Sound right?

Man!! What a tough little problem! I guess it's been a while since I've dabbled with Gauss's Law!! :-)

Pete

Originally posted by pmb
I can't seem to figure out how to apply Gauss's law to a uniformly charged cube(side length a), charge density = rho = Q/a^3. Here's the problem: I have a uniformly charge cube, of side length 'a,' with total charge Q which has a conductor on two oppossing faces. I want to know the electric field along a line which travels from the center of one of the conductior faces straight through the cube to the center of the opposing face which has a conductor on it. The text (Liboff's quantum mechanics text) says to use Gauss's law. But I don't see how. Let's assume that instead of a cube I have an infinite sheet of charge of finite thickness 'a.' I then use a pill box with one side in the conductor and the other side in the medium. But this gives me the incorrect answer of E = rho*x/epsilon. I think I should get a potential proportional to z^2 where z is the distance from the center along a line perpendicular to the conducting surface.

Any thoughts?

Thanks

Pete

You dudes are making the problem too damn difficult. Just use Gauss' Law before I get pissed off.

CircIntgral[ D dot ds ] = Qenc,

where D = electric flux density, s = surface area, and Qenc = enclosed charge.

You have a cube with total enclosed charge Qenc = Q.

You know that the circular integral over the surface of the cube is:

CircIntgral[ D dot ds ] = 6 * (a^2) * D.

Therefore, the flux density at the center of a face is just:

D = Q / (6 * a^2).

Convert electric flux density D to electric field E using the permittivity constant.

E = D / epsilon.

E = Q / (6 * epsilon * a^2).

eNtRopY

Originally posted by eNtRopY
You dudes are making the problem too damn difficult. Just use Gauss' Law before I get pissed off.

CircIntgral[ D dot ds ] = Qenc,

where D = electric flux density, s = surface area, and Qenc = enclosed charge.

You have a cube with total enclosed charge Qenc = Q.

You know that the circular integral over the surface of the cube is:

CircIntgral[ D dot ds ] = 6 * (a^2) * D.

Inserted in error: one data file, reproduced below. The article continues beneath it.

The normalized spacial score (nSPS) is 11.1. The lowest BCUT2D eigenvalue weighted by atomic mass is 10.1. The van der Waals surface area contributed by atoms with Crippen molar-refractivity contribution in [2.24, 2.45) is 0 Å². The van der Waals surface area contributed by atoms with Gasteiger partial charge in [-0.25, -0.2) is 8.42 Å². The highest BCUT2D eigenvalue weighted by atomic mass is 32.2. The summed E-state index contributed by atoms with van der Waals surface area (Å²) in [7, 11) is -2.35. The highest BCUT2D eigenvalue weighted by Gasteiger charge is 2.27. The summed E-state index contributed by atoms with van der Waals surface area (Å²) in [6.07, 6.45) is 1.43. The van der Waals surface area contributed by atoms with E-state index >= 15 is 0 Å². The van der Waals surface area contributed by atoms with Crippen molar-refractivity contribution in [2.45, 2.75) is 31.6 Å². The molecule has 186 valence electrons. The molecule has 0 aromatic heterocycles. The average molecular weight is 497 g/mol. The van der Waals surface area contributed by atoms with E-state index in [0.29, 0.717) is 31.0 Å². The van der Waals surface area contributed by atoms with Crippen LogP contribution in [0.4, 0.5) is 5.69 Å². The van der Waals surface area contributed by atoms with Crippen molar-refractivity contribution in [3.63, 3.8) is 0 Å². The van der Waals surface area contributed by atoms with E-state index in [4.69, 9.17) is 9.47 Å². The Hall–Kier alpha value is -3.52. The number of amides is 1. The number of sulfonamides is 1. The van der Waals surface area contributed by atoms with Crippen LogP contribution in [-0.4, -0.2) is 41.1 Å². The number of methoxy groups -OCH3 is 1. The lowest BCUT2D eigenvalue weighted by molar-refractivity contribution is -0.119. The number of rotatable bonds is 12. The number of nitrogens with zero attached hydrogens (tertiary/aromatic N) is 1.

Therefore, the flux density at the center of a face is just:

D = Q / (6 * a^2).

Convert electric flux density D to electric field E using the permittivity constant.

E = D / epsilon.

E = Q / (6 * epsilon * a^2).

eNtRopY

If you're that impatient with us then simply ignore this thread.

And the problem is not to find the field at the center of the cube. If you read the original question then you'd note that I asked
I want to know the electric field along a line which travels from the center of one of the conductior faces straight through the cube to the center of the opposing face which has a conductor on it.

What you just did was what I tried in the first 5-seconds of tryin to solve this. The form of the answer must be that the field increases as the distance from the center increases. The field will always be directed away from the center. The problem is to find the field magnitude as a function of the distance from the center. The result should be (in the given approximation of neglecting fringing) E ~ x where x is the distance from the center. The region of interest is only along a line which runs from the center of one face to through the center of the cube, to the center of the other face. Each of these faces being covered with a conductor

See -- http://www.geocities.com/physics_world/Fig-7.12.gif

This is the diagram in the text for this problem.

Pete

Originally posted by pmb
If you're that impatient with us then simply ignore this thread.

And the problem is not to find the field at the center of the cube. If you read the original question then you'd note that I asked

I was only joking before... but now you've seriously pissed me off. I gave you the answer you should be looking for.

E = Q / (6 * epsilon * a^2)

This is the electric field at the face center of a cube with side a.

If you want the field as a function of distance along a line then it's just:

E = Q / (6 * epsilon * (d/2)^2) = (2/3) * Q / (epsilon * d^2), when d > a;

and

E = 0, when d <= a.

All you have to do is change the side length of the cube to get to put the face of the cube at the point where you want to calculate electric field. Of course, the electric field inside the box will always be zero because there will be no enclosed charge.

eNtRopY

Originally posted by eNtRopY
I was only joking before... but now you've seriously pissed me off.

Relax. Life's too short my friend.

First off - I misread your comment. I thought I read center of cube but I now see that you wrote center of face. (dyslexia kicking in again).

I gave you the answer you should be looking for.

I'm well aware of what I should be looking for. And I'm also well aware of how to use Gauss's Law. And I'm not sure that what you've done is valid. Upon close inspection it does not appear to have been executed correctly. You can't take the integral and evaluate it like that. The value of D varies all over the surface of the cube. So you can't pull it out of the integral like that.